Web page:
For example, public administrations as heavy users of payment instruments should benefit from SEPA because it simplifies their payment processes and allows more efficient 'straight-through' processing of payments. Public tendering of payment services at Union level should become easier, since the number of potential Payment service providers would increase, their offers could be better compared and inefficiencies caused by national payment formats should disappear. The combination of e-invoicing solutions and SEPA as an underlying payment platform would also facilitate the automatic reconciliation of invoices and payments.

Similarly for consumers, who are becoming increasingly mobile in professional and private terms standardised cross-border payments would eliminate the need to maintain several payment accounts in different countries.

For payment service providers and payment processors, economies of scale and common standards achieved under SEPA would make payments across the Union much more efficient.

Repeal of existing legislation

The adoption of the proposal entails the repeal of Article 8 of Regulation (EC) 924/2009 on reachability for direct debit transactions. For reasons of transparency and simplification, the substance of that article is consolidated in Article 3 of the present proposal.

Review/revision/sunset clause

The proposal includes a review clause.

European Economic Area

The proposed act concerns an EEA matter and should therefore extend to the European Economic Area.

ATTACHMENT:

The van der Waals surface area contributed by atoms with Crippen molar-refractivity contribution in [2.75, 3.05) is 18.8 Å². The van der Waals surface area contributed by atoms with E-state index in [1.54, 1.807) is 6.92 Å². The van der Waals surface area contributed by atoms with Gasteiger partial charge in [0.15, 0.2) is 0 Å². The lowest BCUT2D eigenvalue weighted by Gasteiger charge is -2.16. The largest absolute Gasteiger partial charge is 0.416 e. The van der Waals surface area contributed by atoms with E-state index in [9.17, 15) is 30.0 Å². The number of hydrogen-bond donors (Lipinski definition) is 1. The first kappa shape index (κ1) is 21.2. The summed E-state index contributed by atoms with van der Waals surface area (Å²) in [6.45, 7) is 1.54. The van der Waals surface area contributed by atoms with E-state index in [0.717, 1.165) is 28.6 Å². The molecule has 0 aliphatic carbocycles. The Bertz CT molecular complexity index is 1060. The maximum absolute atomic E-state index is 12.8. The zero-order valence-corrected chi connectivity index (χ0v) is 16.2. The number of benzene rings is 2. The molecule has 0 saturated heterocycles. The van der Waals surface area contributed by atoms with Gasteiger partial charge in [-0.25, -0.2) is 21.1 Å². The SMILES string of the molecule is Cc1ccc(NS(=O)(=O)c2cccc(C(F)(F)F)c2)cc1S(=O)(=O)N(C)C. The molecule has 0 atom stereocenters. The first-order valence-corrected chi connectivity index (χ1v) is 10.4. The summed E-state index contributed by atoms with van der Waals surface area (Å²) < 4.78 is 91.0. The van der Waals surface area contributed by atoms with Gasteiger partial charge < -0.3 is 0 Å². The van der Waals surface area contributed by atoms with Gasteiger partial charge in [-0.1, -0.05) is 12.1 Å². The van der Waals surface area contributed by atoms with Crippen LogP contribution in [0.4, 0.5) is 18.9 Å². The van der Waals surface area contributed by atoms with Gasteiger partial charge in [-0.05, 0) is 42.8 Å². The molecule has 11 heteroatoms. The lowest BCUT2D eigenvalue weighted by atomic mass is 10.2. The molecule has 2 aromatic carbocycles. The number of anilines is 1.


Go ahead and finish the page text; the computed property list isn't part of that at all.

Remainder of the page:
Detailed explanation of the proposal

The following short summary aims to facilitate the decision making process by sketching the main substance of the Regulation.

Article 1 – subject matter and scope – states that the Regulation covers the execution of all credit transfer and direct debit transactions denominated in euros within the Union. It does not cover some types of payment transactions -such as payment card transactions, money remittance and payment transactions through means of any telecommunication, digital or IT device which do not result in a credit transfer or direct debit. To promote competition and efficiency, the Regulation should not foreclose from the market non-'traditional' payment schemes, in particular when they are based on combined schemes rules including a direct debit or credit transfer segment. Hence, the provisions of this Regulation only apply to the credit transfer or direct debit underlying the transaction.

Article 2 – definitions – aligned, as much as possible, with those used in Directive 2007/64/EC. However, given the Regulation’s limited scope in comparison with the Payment Services Directive, some of the definitions have been tailored to the needs of this proposal.

Article 3 – reachability of payment service providers for credit transfer transactions is integrated with the reachability obligation for direct debit transactions under Article 8 of Regulation (EC) No 924/2009.

Article 4 – technical interoperability – which is necessary for the smooth functioning of payment schemes and systems, so that they can interact with each other across the Union using the same standards, without technical obstacles to the processing of payments by the market players.

Article 5 and the Annex – technical requirements for credit transfer and direct debit transactions – introduce deadlines for migration to Union-wide instruments, by making certain important standards used by the payment industry mandatory and defining technical requirements applying to both payment service providers and customers.